Seven Myths About the Professional Learning Program
There are a lot of misconceptions among College members about the Professional Learning Program. Hereís a clarification of some of the issues that members have raised with College staff.
The Professional Learning Program takes away my ability to choose the professional learning activities I think are most appropriate for me.
Fact: The College has approved for credit with the Professional Learning Program hundreds of courses or activities that are popular with teachers Ė and thatís just the beginning.
Any activity that a teacher believes would advance their professional development is eligible for PLP credit. If the provider of a course or activity you are interested in has not yet applied for approval, ask them to contact the College.
The program is designed to give teachers a very wide range of professional learning choices.
I already work very long hours and the Professional Learning Program will require an additional block of time that I just donít have.
Fact: Professional Learning Program courses, including assessment, must be at least five hours long, which equals a minimum of 70 hours over five years. That means the minimum amount of time that you must spend on activities approved for credit with the Professional Learning Program works out to two days a year.
Of course, many teachers will choose to take courses or programs that will require more time, but given the range of activities that will be available, teachers should have no trouble finding activities to fit their schedule.
Iíll have to write a test every time I attend a workshop or a conference that is approved for the program.
Fact: By law, every activity approved for the PLP must have an assessment component but College guidelines require that the assessment be appropriate for adult learning. A written question and answer test is not likely to be appropriate in most cases. The College encourages providers to be thoughtful and creative in how they assess participantsí participation and learning.
Each of the 14 courses I have to take is going to cost me a lot of money. In all, it could add up to thousands of dollars.
Fact: Professional learning isnít going to cost you any more than it has to date and it may cost you less. Many activities offered by school boards and professional and subject associations will be free or offered at a nominal cost. The College web site currently lists dozens of courses being offered by school boards.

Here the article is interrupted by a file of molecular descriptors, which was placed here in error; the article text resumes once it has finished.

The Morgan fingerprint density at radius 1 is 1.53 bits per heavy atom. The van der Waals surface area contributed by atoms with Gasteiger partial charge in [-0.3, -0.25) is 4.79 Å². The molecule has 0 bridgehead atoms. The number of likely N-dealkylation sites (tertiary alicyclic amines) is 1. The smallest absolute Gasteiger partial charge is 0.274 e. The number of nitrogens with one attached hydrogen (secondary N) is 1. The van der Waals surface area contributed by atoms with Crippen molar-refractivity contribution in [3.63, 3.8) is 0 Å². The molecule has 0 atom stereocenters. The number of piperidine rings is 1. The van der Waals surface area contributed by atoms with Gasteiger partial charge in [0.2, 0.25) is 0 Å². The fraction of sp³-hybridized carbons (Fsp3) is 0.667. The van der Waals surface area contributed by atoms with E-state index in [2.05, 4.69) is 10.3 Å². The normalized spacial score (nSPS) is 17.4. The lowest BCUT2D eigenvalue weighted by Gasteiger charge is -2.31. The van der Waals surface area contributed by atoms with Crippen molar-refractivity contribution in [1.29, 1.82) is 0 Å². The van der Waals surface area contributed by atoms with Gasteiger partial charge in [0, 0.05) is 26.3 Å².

There are many other examples of courses available for low cost.
A consortium of community colleges in Ontario have formed OntarioLearn, which offers more than 350 online courses with tuition of approximately $4 per credit hour. Other activities such as courses, workshops and conferences will cost the same as they did before the Professional Learning Program was introduced.
Courses offered by commercial providers are also likely to be affordable. Providers will be competing for the participation of 185,000 teachers in Ontario and quality and price will be decisive factors in determining a courseís popularity.
I live in a remote area and wonít have access to courses.
Fact: The College is encouraging providers to offer courses online, and providers who already offer distance education courses are submitting them to the College for approval.
The Ottawa-Carleton Catholic School Board has designed 28 online courses, four under each of the seven core areas, to be offered at a low cost. The course material will also be available on CD-ROM.
OntarioLearn, a consortium of community colleges, has 350 courses online and adds more every year. Athabasca University offers about 550 courses online and will eventually seek to have all of them approved for PLP credit. The number and variety of courses offered online is likely to increase steadily.
Iím going to have to change the professional learning that I find most useful. A lot of the professional learning I do Ė attending conferences and summer institutes Ė wonít qualify for the PLP.
Fact: Yes, it will. Organizations that sponsor conferences or offer summer institutes can apply for PLP approval. The Professional Learning Committee has already determined that conferences, workshops, summer institutes, curriculum writing, research projects, as well as the development and presentation of professional learning activities, will count for anywhere from one to three PLP credits.
I already have problems getting professional learning near my home in French. How am I going to find 14 courses?
Fact: At least 11 French-language school boards and two professional associations have been approved for the PLP and are offering courses in French. Moreover, the College is encouraging providers to provide activities in French, where the demand exists, and is encouraging organizations to offer approved courses online. College members living in smaller centres and French-language teachers are likely to find more professional learning activities to choose from than ever before.
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